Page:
After a nearly three-week vacation/research trip in 2012, Hawai’i was no longer a joke. We committed ourselves, and less than two years later, after much downsizing and planning, we made our move. We came to Kaua’i with no expectations other than we’d enjoy beautiful weather and see the ocean every day. Everything else we decided to let unfold in its own time to let us know if we’d made the right decision (or not) for our family.

Did we? I’d say yes, over and over and over. Kaua’i has provided everything we hoped it would, and more. Our oldest daughter returned to Oregon after six months on Kaua’i, and that has been the right move for her – she manages living on her own and going to school very well. But, WenYu and YaYu have thrived here, and are now very happy we came; they love our little island and the friends they’ve made here. We’ve pretty much figured out the whole cost-of-living thing, and our simple life these days actually lets us live on much less than we did back in Portland. Kaua’i is very lush and green, with flowers blooming and farmers’ markets open year round which make me very, very happy. I’ve been to Japan twice since we’ve been here, we’re going again next year, and our son and family have come to visit us here. We’ve all made trips back to the mainland, but discovered that there’s nothing as wonderful as coming home to Kaua’i.

10 thoughts on “Finding Our Place In the Sun

  1. While I wish you lived closer, in Southern California, we wouldn’t have met you and Brett since I found you when I Googled “move to Hawaii”. So I’ll have to settle for living nearby in another few years!


    1. Isn’t that it though? We’ve met wonderful people, and all sorts of good things have happened because we moved here instead of Southern California. I can’t wait until you get over here!!

      I honestly believe now that we wouldn’t have been happy in SoCal. We definitely couldn’t have afforded to live as close to the beach as we do here, even renting.


  2. It’s so neat to read this post and know how content you are, having “watched” this whole journey unfold (from waaaaaay back in the “Losing Days”)… Ho’omaika’i! 🙂


    1. It sure has been a journey. But a good one, and I’m grateful for all the changes that have come about because of it, and the lessons learned along the way. Thanks for being such a loyal reader!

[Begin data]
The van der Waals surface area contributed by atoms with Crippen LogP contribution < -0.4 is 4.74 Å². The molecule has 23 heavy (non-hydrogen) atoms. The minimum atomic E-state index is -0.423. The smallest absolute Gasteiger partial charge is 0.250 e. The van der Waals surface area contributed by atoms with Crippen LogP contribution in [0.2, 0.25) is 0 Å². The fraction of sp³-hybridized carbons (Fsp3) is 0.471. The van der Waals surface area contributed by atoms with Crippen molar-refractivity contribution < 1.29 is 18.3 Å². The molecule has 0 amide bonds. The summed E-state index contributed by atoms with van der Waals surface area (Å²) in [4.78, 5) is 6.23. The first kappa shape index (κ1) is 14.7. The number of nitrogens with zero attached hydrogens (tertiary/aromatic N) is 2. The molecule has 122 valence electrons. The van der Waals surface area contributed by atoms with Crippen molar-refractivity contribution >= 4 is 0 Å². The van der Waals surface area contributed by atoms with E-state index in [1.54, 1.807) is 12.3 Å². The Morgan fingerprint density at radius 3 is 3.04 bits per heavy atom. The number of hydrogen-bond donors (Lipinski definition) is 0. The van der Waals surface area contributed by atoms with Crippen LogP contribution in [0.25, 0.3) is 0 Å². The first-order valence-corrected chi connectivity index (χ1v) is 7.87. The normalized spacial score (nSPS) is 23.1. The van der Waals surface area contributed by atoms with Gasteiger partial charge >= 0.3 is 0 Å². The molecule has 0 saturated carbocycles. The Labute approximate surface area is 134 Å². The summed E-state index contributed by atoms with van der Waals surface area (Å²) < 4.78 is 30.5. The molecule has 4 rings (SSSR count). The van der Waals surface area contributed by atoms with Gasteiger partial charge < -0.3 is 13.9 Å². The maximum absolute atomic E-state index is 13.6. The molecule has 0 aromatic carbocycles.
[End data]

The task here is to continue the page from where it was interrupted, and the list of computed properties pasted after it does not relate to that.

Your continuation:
3. Ditto “MamieUtah”! We go back & forth on our retirement living location. For now, we’re reasonably committed to living in our area until the boys are done with high school, but then? No way would be pay the giant premium to live & also the taxes are really mind bending. I can’t quite decide if I’d be willing to move back to our previous location (near Seattle). It had a lot going for it, but . . .the weather. 😉 Hawaii remains on our list of top choices for at least part-time living in retirement!


    1. Well, I love following your progress as well!

      We were totally caught off-guard by the tax situation in California. Housing prices were bad enough, but add on the loss of income because of taxes and there was no way. I don’t know where we would have ended up, but these days it looks like we couldn’t have afforded to return to Portland either. Rents there have gone into the stratosphere. Because of the sources of our retirement income, we currently pay no state taxes in Hawai’i, which would not be true if we had to work here. Once we learned that we figured we could figure out how to deal with the cost of living.


  4. Ken and I are weighing many of the same factors. I love the SW, but feel incomplete without having a water source nearby. Living along a river in the west or SW is kinda risky. I think with both of our retirements, and a good budget we would be able to live in Hawaii year-round. Just not sure which island yet….


    1. If you are thinking of Hawai’i for retirement, a good book to get is So You Think You Want to Live in Hawaii? I don’t know how recently it’s been updated, but it’s still full of good information about living out here, and has chapters about each island. They are each so different, and there’s lots to consider before a move. Another good resource is the online forum City Data Hawaii. There are forums for each island, as well as overall Hawai’i topics. Many of the regular posters tend to be quite negative, but if you can read through them there’s lots of good information to be gleaned from the site.

      If you can swing it, I also recommend coming and staying for a while. We could only swing about three weeks, but it gave us time to look at food costs, driving distances, housing costs, and talk to lots of people, both local and transplant. We also looked at schools. After that we were pretty sure we could manage to make a go of it here.